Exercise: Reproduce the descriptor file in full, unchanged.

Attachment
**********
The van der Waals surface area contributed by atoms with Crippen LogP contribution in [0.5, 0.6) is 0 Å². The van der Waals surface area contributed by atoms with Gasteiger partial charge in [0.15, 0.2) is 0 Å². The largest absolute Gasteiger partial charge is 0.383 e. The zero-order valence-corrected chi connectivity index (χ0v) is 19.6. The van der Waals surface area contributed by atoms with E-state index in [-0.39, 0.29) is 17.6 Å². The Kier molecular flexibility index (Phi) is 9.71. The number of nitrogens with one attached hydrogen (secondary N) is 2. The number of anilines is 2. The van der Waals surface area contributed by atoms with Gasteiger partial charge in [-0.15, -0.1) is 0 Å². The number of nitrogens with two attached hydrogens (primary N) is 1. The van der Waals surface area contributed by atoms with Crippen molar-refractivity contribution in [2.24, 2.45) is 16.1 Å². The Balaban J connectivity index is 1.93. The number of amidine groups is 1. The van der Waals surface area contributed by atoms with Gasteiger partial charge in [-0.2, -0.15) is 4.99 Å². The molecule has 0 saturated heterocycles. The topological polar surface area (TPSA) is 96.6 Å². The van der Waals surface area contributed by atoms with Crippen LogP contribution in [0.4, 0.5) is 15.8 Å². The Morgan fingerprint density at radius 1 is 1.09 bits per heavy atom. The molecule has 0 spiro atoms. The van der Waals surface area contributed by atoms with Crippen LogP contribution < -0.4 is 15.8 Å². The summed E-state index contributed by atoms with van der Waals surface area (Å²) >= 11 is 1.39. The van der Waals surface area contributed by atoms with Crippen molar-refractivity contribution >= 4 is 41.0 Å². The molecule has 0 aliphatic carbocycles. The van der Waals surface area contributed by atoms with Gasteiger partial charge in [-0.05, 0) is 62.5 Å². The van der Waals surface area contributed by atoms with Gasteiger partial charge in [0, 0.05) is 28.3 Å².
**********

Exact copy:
The van der Waals surface area contributed by atoms with Crippen LogP contribution in [0.5, 0.6) is 0 Å². The van der Waals surface area contributed by atoms with Gasteiger partial charge in [0.15, 0.2) is 0 Å². The largest absolute Gasteiger partial charge is 0.383 e. The zero-order valence-corrected chi connectivity index (χ0v) is 19.6. The van der Waals surface area contributed by atoms with E-state index in [-0.39, 0.29) is 17.6 Å². The Kier molecular flexibility index (Phi) is 9.71. The number of nitrogens with one attached hydrogen (secondary N) is 2. The number of anilines is 2. The van der Waals surface area contributed by atoms with Gasteiger partial charge in [-0.15, -0.1) is 0 Å². The number of nitrogens with two attached hydrogens (primary N) is 1. The van der Waals surface area contributed by atoms with Crippen molar-refractivity contribution in [2.24, 2.45) is 16.1 Å². The Balaban J connectivity index is 1.93. The number of amidine groups is 1. The van der Waals surface area contributed by atoms with Gasteiger partial charge in [-0.2, -0.15) is 4.99 Å². The molecule has 0 saturated heterocycles. The topological polar surface area (TPSA) is 96.6 Å². The van der Waals surface area contributed by atoms with Crippen LogP contribution in [0.4, 0.5) is 15.8 Å². The Morgan fingerprint density at radius 1 is 1.09 bits per heavy atom. The molecule has 0 spiro atoms. The van der Waals surface area contributed by atoms with Crippen LogP contribution < -0.4 is 15.8 Å². The summed E-state index contributed by atoms with van der Waals surface area (Å²) >= 11 is 1.39. The van der Waals surface area contributed by atoms with Crippen molar-refractivity contribution >= 4 is 41.0 Å². The molecule has 0 aliphatic carbocycles. The van der Waals surface area contributed by atoms with Gasteiger partial charge in [-0.05, 0) is 62.5 Å². The van der Waals surface area contributed by atoms with Gasteiger partial charge in [0, 0.05) is 28.3 Å².